Reviews

Book Review – Doubt The Stars by Maddyson Wilson (Spoiler-Free!)

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Synopsis

How far would you go to save the damned?

Celeste Adair lives in a world painted gray. She’s spent the last five years of her life stuck in a mental institution because she told the truth: there was an angel on the roof of her foster home. Since then, she’s been slapped with labels she didn’t deserve and words she didn’t ask for.

Luke Enoch lives in a world painted a fire red. He and his sister, Clover, have been living on the streets of Brooklyn for the last five years, running from the police because Luke has been accused of lighting the house fire that killed their parents. Luke has sacrificed everything to keep Clover safe and will do whatever it takes to make sure she doesn’t suffer the same fate he has.

After waking up from what they thought to be their final breaths, Celeste and Luke find themselves trapped in the year 1392 with a single mission: protect Romeo and Juliet, the star-crossed lovers. With the centuries-old war brewing, the only shot they have at keeping Romeo and Juliet alive is keeping them separate. But, when fate (and a trigger-happy prince) steps in, there aren’t many things Celeste and Luke can do to stop all of Verona from falling into war. With the line between good and bad erased, Celeste and Luke will have to risk everything to keep the star-crossed lovers safe–even if it means losing each other.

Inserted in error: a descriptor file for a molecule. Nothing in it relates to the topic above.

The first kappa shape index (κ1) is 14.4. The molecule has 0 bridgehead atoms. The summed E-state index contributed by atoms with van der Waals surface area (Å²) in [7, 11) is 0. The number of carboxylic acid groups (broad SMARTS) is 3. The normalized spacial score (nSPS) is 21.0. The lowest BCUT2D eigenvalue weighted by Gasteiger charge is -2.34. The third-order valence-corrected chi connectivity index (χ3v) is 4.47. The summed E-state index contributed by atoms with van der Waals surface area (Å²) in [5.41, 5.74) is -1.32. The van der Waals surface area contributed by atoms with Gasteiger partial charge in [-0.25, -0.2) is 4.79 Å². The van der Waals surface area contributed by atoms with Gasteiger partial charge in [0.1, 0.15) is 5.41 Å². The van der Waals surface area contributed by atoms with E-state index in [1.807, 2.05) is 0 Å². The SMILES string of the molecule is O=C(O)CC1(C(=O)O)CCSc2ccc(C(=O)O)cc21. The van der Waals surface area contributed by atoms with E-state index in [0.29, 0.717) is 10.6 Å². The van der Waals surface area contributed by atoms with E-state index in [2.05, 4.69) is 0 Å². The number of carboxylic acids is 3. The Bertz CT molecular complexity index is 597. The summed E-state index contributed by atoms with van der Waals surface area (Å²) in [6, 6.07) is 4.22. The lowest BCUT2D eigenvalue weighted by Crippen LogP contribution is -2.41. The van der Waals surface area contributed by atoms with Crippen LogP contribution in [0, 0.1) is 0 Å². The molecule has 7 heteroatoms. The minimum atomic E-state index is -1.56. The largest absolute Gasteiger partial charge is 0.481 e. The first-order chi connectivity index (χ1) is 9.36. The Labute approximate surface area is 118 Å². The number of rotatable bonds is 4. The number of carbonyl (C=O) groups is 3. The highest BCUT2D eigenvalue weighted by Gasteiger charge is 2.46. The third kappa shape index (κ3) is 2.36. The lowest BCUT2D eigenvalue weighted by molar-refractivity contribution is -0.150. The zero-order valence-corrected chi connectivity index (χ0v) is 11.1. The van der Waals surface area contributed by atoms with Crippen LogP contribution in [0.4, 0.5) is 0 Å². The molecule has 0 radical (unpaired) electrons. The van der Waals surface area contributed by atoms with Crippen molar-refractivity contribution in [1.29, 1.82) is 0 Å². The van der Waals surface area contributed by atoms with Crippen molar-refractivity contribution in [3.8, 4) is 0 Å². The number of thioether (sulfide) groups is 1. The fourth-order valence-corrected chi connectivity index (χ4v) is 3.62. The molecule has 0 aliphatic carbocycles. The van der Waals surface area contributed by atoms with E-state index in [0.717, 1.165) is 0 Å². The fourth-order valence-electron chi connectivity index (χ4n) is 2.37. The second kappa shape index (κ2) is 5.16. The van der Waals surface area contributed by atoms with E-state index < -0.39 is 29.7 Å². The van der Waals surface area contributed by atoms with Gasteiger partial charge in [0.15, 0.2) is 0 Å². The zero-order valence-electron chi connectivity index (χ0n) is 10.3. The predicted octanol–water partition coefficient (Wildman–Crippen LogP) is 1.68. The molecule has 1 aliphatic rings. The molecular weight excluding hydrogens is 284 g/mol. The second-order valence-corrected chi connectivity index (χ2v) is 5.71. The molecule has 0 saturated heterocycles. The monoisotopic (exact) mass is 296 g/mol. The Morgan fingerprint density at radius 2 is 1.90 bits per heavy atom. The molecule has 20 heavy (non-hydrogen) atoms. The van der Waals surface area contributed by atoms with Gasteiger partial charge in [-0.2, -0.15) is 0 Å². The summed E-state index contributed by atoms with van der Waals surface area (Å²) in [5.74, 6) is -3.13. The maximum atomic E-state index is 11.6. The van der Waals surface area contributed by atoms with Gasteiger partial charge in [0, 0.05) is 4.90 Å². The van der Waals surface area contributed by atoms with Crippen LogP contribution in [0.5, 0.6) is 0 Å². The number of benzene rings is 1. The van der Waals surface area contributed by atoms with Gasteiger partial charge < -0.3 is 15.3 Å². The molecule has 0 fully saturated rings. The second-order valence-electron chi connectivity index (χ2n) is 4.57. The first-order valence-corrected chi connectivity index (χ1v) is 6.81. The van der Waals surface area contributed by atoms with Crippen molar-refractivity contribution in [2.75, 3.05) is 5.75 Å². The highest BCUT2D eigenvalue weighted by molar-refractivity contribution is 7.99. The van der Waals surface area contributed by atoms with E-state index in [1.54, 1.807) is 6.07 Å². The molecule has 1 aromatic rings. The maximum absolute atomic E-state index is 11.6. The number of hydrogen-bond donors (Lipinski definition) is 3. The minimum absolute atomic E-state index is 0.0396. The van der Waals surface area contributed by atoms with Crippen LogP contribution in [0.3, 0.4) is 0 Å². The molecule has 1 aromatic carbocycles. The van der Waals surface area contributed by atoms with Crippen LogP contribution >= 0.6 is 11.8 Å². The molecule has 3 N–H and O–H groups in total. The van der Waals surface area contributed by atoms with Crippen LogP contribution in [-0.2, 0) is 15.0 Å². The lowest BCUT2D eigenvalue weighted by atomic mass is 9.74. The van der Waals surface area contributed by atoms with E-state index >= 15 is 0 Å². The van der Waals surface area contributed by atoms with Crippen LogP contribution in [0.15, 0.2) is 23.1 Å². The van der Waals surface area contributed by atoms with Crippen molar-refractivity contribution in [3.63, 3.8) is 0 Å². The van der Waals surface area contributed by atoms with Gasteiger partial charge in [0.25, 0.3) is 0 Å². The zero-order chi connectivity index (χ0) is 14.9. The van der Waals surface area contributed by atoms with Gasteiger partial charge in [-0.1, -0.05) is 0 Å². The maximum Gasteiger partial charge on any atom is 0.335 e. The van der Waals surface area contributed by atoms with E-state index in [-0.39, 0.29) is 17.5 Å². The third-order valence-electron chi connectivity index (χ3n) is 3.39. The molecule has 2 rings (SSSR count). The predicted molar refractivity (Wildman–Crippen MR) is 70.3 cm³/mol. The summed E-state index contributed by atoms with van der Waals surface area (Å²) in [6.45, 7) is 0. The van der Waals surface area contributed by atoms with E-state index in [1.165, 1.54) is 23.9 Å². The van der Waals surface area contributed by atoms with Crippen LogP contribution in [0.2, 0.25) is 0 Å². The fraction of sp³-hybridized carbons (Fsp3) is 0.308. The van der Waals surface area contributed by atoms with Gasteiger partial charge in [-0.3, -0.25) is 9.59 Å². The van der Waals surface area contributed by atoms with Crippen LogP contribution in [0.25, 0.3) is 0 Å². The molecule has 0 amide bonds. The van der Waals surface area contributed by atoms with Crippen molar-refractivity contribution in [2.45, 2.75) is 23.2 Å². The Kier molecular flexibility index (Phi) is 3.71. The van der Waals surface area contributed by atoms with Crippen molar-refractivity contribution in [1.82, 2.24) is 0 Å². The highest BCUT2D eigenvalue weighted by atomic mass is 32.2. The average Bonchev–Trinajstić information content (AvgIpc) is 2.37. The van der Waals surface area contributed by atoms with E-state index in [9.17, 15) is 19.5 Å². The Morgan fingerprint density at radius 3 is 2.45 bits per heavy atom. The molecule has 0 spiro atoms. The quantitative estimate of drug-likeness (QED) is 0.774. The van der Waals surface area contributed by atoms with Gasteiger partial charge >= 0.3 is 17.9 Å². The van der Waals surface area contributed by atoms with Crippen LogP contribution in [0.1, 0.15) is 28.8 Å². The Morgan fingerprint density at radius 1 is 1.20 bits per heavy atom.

Review

I loved the idea of this book. I’m a sucker for Shakespeare, so when I read that it would be set within Romeo and Juliet, I was really excited. What I got, however, was not what I was expecting. It was so much more. I really enjoyed it, there were aspects of fantasy, (one of my favourite genres!!) plot twists, and after I had read the first few chapters, I struggled putting it down.

I loved Celeste. I wasn’t sure what I would think of her, but she was a really interesting character, and I think the way she was written was brilliant. She was strong, brave and very determined to accomplish her mission. Considering all the things she had been through in her life, she turned out pretty well. Luke, on the other hand, I was unsure about. Don’t get me wrong, I liked him. He was fiercely loyal and protective over his sister, something I can relate to, being the oldest sibling, but his morals… they weren’t great. I understand why he did the things he did, but it doesn’t mean I have to like them. The relationship between these two characters was also intriguing. I couldn’t tell what was going to happen, they were both very damaged people, so I didn’t know how that would work out, but it didn’t stop me from hoping something would.

Wilson’s writing was also something I wanted to mention. I like the way she writes, and she certainly kept me interested and guessing what was going to happen! There’s also a bit of violence in this book. It’s not at all over done, in fact, I thought it was just the right amount, but if that’s something you don’t like, I’d suggest thinking about it.

Also, be warned this is part of a series! Thank god, because I don’t know if I could cope with not knowing what happens next. I’m certainly looking forward to reading more about Celeste, Luke and the Eon Warriors.

Overall, I give this book 4 out of 5 stars.